We are a coast-hugging species. About 44 percent of the world's population live beside the seaside, and that number is set to rise. Why? Maritime commerce and easy access to all that lovely seafood spring to mind. But maybe there's a more fundamental reason, a human instinct touched upon by the sailor Ishmael, explaining his aquatic affection on the very first page of Moby Dick: "If they but knew it, almost all men in their degree, some time or other, cherish nearly the same feelings towards the ocean with me."
Unfortunately, the sea doesn't always return that tender affection. Like the number of coast-huggers, it too is set to rise. Between 1950 and 2009, global coastlines rose between 0.6 and 1 millimeter annually. Taken together, those two trends spell global disaster, albeit of the very, very gradual kind. So what if the sea swallows up a low-lying atoll here and there? Who cares if entire (albeit tiny) Pacific nations may be engulfed in a few decades? If it happens slowly enough for the victims to row away to safety, it surely happens too slowly for anyone else to notice. So, if you're a low-lying island nation, you probably need a clever media stunt for the world to pay any attention.
But add a noticeable rise in extreme weather to those creeping sea levels, throw in a high tide surge, and you've got Superstorm Sandy. Suddenly, New York looks eerily like it does in all those apocalyptic movies that were enjoyable because they seemed distant enough. Director Roland Emmerich's cinematic schadenfreude feels like a guilty pleasure now. It won't forever.
New York will survive, get on with business, and Sandy will recede in memory. But from now on, New Yorkers won't be able to say Mother Nature didn't give them notice. Folks in New Orleans got a similar, albeit more distressing, wake-up call in 2005 from Hurricane Katrina. In both cases, the storms are forebodings of the cities' future demise. Nothing is eternal. Like people and countries, cities too eventually kick the bucket. The likeliest scenario for New Orleans and New York is that they will die a watery death, swallowed up eventually by the otherwise life-giving sea. The waters will rise, steadily but imperceptibly, while Poseidon will occasionally reach into his war-chest for tempests to whack their defenses with -- until they break.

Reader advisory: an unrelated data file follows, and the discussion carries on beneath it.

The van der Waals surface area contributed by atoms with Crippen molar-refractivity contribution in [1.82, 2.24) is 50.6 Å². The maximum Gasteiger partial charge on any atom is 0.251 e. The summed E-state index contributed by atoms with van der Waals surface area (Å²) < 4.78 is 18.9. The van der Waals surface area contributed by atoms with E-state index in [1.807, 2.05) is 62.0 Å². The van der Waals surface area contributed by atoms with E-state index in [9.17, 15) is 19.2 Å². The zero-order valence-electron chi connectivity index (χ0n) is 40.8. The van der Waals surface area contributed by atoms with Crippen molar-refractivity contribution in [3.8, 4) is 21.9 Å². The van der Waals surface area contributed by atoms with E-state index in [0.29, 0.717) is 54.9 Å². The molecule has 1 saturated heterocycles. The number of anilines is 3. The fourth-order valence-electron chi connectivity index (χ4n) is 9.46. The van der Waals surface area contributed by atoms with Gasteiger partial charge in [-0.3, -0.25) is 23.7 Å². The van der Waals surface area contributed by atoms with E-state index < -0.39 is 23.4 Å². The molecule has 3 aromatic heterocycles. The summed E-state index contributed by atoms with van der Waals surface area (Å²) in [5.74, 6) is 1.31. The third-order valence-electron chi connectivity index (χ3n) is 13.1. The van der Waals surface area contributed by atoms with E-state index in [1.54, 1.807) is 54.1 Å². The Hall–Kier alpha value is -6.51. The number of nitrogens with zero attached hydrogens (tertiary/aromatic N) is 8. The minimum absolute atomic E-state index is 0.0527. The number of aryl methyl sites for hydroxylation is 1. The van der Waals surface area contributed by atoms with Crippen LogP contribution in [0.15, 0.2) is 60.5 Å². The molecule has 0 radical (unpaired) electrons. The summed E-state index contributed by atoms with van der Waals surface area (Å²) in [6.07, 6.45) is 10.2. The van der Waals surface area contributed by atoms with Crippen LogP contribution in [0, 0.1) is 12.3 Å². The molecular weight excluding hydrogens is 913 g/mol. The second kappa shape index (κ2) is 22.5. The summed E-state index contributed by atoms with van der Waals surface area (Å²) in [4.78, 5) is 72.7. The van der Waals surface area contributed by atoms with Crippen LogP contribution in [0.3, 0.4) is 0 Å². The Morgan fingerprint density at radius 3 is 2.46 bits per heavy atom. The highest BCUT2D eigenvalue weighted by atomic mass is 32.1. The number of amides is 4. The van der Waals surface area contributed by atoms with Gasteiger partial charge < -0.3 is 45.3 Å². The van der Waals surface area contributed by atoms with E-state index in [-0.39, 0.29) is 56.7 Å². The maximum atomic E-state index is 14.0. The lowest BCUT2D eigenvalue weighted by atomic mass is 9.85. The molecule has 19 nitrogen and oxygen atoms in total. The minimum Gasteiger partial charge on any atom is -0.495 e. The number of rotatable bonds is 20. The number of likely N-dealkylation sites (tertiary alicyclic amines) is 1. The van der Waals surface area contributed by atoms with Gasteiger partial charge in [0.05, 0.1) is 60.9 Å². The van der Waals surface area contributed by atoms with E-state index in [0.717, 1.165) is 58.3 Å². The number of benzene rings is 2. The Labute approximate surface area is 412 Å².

Not that the Greek sea god is a sort of pagan Osama bin Laden, who has a special bone to pick with the United States. The list of metropoles threatened by rising seas and freak storms is alarmingly long, if (from a U.S. viewpoint) reassuringly international. Some of the world's other great cities regularly threatened by coastal flooding, and long-term candidates for watery extinction, are:
- Mumbai, India: 2.8 million inhabitants exposed to flooding
- Shanghai, China: 2.4 million exposed
- Miami, United States: 2 million exposed
- Alexandria, Egypt: 1.3 million exposed
- Tokyo, Japan: 1.1 million exposed
- Bangkok, Thailand: 900,000 exposed
- Dhaka, Bangladesh: 850,000 exposed
- Abidjan, Ivory Coast: 520,000 exposed
- Jakarta, Indonesia: 500,000 exposed
- Lagos, Nigeria: 360,000 exposed
But this accounting doesn't include several notable cities. London is not on the list, perhaps because of its state-of-the-art Thames Barrier, the world's second-largest moveable flood gate (after the Dutch Oosterscheldekering), which is nevertheless predicted to lose its protective function by 2050 due to rising sea levels. The artist Michael Pinsky earlier this year provided a poignant reminder of that future threat: his project Plunge encircled noteworthy London monuments in blue neon at the sea level predicted for the year 3111 -- 90 feet above its current height.